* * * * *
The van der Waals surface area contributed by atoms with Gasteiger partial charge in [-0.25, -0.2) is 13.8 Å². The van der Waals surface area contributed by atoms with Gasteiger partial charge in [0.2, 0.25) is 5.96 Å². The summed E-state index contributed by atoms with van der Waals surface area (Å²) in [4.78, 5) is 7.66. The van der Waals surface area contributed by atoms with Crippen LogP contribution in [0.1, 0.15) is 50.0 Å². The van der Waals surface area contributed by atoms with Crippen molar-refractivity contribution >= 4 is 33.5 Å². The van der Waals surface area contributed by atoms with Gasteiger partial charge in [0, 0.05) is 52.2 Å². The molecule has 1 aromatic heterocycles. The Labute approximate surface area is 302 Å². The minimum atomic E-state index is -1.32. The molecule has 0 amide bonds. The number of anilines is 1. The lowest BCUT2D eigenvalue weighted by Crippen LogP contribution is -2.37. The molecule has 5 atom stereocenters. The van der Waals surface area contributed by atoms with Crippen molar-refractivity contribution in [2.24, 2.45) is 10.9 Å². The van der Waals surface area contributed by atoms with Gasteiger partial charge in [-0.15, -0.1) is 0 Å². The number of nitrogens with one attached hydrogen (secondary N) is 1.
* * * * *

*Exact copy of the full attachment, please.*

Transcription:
The van der Waals surface area contributed by atoms with Gasteiger partial charge in [-0.25, -0.2) is 13.8 Å². The van der Waals surface area contributed by atoms with Gasteiger partial charge in [0.2, 0.25) is 5.96 Å². The summed E-state index contributed by atoms with van der Waals surface area (Å²) in [4.78, 5) is 7.66. The van der Waals surface area contributed by atoms with Crippen LogP contribution in [0.1, 0.15) is 50.0 Å². The van der Waals surface area contributed by atoms with Crippen molar-refractivity contribution >= 4 is 33.5 Å². The van der Waals surface area contributed by atoms with Gasteiger partial charge in [0, 0.05) is 52.2 Å². The molecule has 1 aromatic heterocycles. The Labute approximate surface area is 302 Å². The minimum atomic E-state index is -1.32. The molecule has 0 amide bonds. The number of anilines is 1. The lowest BCUT2D eigenvalue weighted by Crippen LogP contribution is -2.37. The molecule has 5 atom stereocenters. The van der Waals surface area contributed by atoms with Crippen molar-refractivity contribution in [2.24, 2.45) is 10.9 Å². The van der Waals surface area contributed by atoms with Gasteiger partial charge in [-0.15, -0.1) is 0 Å². The number of nitrogens with one attached hydrogen (secondary N) is 1.